On January 19, 2019, ACLU Smart Justice Connecticut leader Tracie Bernardi stepped up to the podium at the Hartford Women's March. Here is what she told the crowd. 

"Hello. My name is Tracie Bernardi, and I am here today as a leader with the ACLU of Connecticut's Smart Justice campaign. 

An old women's rights slogan is, "the personal is political." What that slogan really means, is that what women think are personal problems really concern us all. 

I'm here today to talk about ending mass incarceration. Some people who have never been affected by the criminal justice system, have never had family members incarcerated or been incarcerated themselves, might say, "how does this affect me? It sounds like a personal problem." 

I am here today to say that it affects you. It affects us all. 

When I was 15, I was Miss Junior Teen Hartford 1989 and Miss Junior Teen Photogenic 1989. Four years later, when I was 19, I was arrested for felony murder. "Murder? How is she out?" But that's the thing. Most people that go in to prison do come out. Of the 13,500 people incarcerated in Connecticut right now, almost 1,000 of whom are women, 95% are likely to go home. I had a 30 year sentence. I served 23 years, including 7 years in solitary confinement.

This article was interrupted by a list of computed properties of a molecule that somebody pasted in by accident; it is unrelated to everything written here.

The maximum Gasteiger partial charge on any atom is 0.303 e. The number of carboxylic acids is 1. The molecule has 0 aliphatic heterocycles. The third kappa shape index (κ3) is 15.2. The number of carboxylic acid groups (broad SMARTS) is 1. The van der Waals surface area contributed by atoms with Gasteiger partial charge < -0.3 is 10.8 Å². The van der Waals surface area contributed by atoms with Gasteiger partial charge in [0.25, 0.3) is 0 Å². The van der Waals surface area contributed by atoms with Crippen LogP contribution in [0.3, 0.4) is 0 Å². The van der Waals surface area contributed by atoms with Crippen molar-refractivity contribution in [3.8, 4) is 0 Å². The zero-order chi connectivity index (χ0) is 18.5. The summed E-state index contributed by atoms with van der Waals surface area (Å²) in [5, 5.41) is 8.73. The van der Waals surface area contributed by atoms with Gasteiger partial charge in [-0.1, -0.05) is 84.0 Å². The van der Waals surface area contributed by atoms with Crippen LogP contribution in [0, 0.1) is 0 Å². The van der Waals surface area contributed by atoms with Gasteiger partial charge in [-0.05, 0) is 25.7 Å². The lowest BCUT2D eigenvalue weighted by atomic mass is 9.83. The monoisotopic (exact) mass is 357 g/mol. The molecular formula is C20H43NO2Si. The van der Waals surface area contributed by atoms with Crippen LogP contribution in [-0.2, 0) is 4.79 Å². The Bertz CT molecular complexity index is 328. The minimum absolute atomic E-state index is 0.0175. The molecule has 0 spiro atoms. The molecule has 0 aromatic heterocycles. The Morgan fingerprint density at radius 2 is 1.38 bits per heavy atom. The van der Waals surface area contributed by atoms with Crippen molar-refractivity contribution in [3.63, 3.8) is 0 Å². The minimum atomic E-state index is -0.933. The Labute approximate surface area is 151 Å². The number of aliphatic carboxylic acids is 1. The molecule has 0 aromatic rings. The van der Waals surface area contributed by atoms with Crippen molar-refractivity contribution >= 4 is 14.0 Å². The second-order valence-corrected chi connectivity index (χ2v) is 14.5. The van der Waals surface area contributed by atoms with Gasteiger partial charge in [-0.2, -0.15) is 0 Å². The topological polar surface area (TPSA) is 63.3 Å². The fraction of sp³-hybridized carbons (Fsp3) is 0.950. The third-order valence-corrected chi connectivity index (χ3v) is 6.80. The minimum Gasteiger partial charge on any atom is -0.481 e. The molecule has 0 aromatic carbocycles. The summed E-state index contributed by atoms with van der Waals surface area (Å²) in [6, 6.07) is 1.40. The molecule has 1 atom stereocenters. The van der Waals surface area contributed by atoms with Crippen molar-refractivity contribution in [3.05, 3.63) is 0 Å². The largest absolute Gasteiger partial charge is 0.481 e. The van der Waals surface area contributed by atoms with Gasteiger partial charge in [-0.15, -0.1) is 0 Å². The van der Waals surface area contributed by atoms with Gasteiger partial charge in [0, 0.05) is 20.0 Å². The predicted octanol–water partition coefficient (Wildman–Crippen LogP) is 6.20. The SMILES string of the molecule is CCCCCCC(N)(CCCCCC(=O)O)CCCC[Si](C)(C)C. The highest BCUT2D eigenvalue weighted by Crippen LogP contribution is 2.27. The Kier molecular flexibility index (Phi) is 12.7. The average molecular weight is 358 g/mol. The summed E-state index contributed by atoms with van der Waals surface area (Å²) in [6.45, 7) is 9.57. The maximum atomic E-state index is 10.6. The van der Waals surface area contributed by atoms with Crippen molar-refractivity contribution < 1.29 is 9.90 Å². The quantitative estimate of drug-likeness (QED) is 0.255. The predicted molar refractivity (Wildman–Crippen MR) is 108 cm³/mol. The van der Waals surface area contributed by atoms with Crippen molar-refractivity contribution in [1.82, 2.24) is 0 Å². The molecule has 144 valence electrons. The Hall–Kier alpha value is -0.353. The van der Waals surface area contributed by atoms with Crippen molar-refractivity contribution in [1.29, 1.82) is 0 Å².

I went to jail a child, and came home a middle-aged woman. Today is my 45th birthday. I've been home for three years. 

I am an expert on women in prison in the state of Connecticut. There aren't a lot of women who came through York Correctional that I didn't meet or talk to. 

What I've learned about myself and other women in prison is, we don't plan to go there. Women don't just go to prison. Almost every one of us has had trauma. Childhood violence, family instability, abuse, poverty, negative messaging, all of these traumas affect a woman's sense of self. As a result of trauma, some people self-medicate with drugs, alcohol, and unhealthy habits. 86 percent of incarcerated women have been sexually assaulted at some point in their lives. 77 percent were victims of partner violence. Like Carol Hanisch says, "women are messed over, not messed up."

I'm not making excuses for anyone's crime. I am saying that as a society, we will be better if we treat the root causes of crime, instead of increasing trauma through incarceration. 

Women who have been involved in the justice system are daughters, mothers, step-mothers, sisters, and aunts. We are neighbors, coworkers, we are the women sitting next to you on the bus.

This is where you come in. I am asking you as a society to let us back in. Help others to remember we are human. Recognize we all make mistakes, whether we have been arrested for them or not. As human beings, we are constantly evolving. I'm not the same teenage child who was arrested in 1993. People can do well when given the opportunity. 

My incarceration cost the state of Connecticut's taxpayers over $1.5 million, not including medical expenses or court expenses. Our tax dollars would be better investing in people and not prisons. 

People, not prisons! People, not prisons! People, not prisons! Get involved with ACLU Smart Justice, and look us up online!"

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